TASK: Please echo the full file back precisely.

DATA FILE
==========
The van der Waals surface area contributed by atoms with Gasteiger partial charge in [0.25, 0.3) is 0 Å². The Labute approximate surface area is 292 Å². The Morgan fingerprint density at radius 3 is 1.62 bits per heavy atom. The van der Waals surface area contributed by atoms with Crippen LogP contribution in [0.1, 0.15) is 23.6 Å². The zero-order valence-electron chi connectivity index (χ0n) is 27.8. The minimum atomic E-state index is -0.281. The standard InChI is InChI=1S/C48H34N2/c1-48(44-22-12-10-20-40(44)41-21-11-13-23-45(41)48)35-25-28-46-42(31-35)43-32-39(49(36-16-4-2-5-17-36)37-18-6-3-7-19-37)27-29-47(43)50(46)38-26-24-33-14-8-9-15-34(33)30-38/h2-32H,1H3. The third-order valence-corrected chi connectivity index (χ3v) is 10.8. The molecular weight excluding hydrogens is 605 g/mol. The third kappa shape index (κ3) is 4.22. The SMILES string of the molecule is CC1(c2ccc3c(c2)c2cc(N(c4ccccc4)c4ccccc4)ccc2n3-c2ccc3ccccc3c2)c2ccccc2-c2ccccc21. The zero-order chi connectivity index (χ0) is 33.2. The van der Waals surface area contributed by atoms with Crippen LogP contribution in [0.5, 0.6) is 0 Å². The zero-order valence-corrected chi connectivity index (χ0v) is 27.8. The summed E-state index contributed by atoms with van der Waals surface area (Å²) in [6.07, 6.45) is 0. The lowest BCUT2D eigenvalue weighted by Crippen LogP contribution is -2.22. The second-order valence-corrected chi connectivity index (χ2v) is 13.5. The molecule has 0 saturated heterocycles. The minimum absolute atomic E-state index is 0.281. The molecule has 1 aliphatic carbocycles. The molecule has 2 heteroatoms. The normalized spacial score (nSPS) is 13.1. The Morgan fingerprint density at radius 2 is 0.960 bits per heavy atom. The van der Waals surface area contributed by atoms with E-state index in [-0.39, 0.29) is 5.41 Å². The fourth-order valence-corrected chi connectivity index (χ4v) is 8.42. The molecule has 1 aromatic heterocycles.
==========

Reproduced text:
The van der Waals surface area contributed by atoms with Gasteiger partial charge in [0.25, 0.3) is 0 Å². The Labute approximate surface area is 292 Å². The Morgan fingerprint density at radius 3 is 1.62 bits per heavy atom. The van der Waals surface area contributed by atoms with Crippen LogP contribution in [0.1, 0.15) is 23.6 Å². The zero-order valence-electron chi connectivity index (χ0n) is 27.8. The minimum atomic E-state index is -0.281. The standard InChI is InChI=1S/C48H34N2/c1-48(44-22-12-10-20-40(44)41-21-11-13-23-45(41)48)35-25-28-46-42(31-35)43-32-39(49(36-16-4-2-5-17-36)37-18-6-3-7-19-37)27-29-47(43)50(46)38-26-24-33-14-8-9-15-34(33)30-38/h2-32H,1H3. The third-order valence-corrected chi connectivity index (χ3v) is 10.8. The molecular weight excluding hydrogens is 605 g/mol. The third kappa shape index (κ3) is 4.22. The SMILES string of the molecule is CC1(c2ccc3c(c2)c2cc(N(c4ccccc4)c4ccccc4)ccc2n3-c2ccc3ccccc3c2)c2ccccc2-c2ccccc21. The zero-order chi connectivity index (χ0) is 33.2. The van der Waals surface area contributed by atoms with Crippen LogP contribution in [0.5, 0.6) is 0 Å². The zero-order valence-corrected chi connectivity index (χ0v) is 27.8. The summed E-state index contributed by atoms with van der Waals surface area (Å²) in [6.07, 6.45) is 0. The lowest BCUT2D eigenvalue weighted by Crippen LogP contribution is -2.22. The second-order valence-corrected chi connectivity index (χ2v) is 13.5. The molecule has 0 saturated heterocycles. The minimum absolute atomic E-state index is 0.281. The molecule has 1 aliphatic carbocycles. The molecule has 2 heteroatoms. The normalized spacial score (nSPS) is 13.1. The Morgan fingerprint density at radius 2 is 0.960 bits per heavy atom. The van der Waals surface area contributed by atoms with E-state index in [-0.39, 0.29) is 5.41 Å². The fourth-order valence-corrected chi connectivity index (χ4v) is 8.42. The molecule has 1 aromatic heterocycles.